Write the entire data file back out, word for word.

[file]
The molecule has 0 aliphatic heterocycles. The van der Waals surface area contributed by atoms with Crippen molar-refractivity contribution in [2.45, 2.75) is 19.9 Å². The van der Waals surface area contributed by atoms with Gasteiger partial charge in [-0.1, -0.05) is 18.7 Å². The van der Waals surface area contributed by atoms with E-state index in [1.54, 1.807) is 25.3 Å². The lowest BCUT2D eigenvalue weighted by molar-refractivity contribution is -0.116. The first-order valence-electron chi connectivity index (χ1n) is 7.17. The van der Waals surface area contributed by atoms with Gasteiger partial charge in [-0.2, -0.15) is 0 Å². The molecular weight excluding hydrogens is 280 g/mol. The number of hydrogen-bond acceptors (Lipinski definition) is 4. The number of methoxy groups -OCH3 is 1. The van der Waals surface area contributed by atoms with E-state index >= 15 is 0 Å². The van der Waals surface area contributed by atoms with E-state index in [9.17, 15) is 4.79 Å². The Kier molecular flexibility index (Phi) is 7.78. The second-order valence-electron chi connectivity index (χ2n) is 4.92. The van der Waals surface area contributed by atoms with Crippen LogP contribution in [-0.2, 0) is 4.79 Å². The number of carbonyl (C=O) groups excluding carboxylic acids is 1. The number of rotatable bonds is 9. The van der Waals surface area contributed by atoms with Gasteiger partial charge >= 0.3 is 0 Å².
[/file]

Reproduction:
The molecule has 0 aliphatic heterocycles. The van der Waals surface area contributed by atoms with Crippen molar-refractivity contribution in [2.45, 2.75) is 19.9 Å². The van der Waals surface area contributed by atoms with Gasteiger partial charge in [-0.1, -0.05) is 18.7 Å². The van der Waals surface area contributed by atoms with E-state index in [1.54, 1.807) is 25.3 Å². The lowest BCUT2D eigenvalue weighted by molar-refractivity contribution is -0.116. The first-order valence-electron chi connectivity index (χ1n) is 7.17. The van der Waals surface area contributed by atoms with Gasteiger partial charge in [-0.2, -0.15) is 0 Å². The molecular weight excluding hydrogens is 280 g/mol. The number of hydrogen-bond acceptors (Lipinski definition) is 4. The number of methoxy groups -OCH3 is 1. The van der Waals surface area contributed by atoms with E-state index >= 15 is 0 Å². The van der Waals surface area contributed by atoms with E-state index in [9.17, 15) is 4.79 Å². The Kier molecular flexibility index (Phi) is 7.78. The second-order valence-electron chi connectivity index (χ2n) is 4.92. The van der Waals surface area contributed by atoms with Crippen LogP contribution in [-0.2, 0) is 4.79 Å². The number of carbonyl (C=O) groups excluding carboxylic acids is 1. The number of rotatable bonds is 9. The van der Waals surface area contributed by atoms with Gasteiger partial charge >= 0.3 is 0 Å².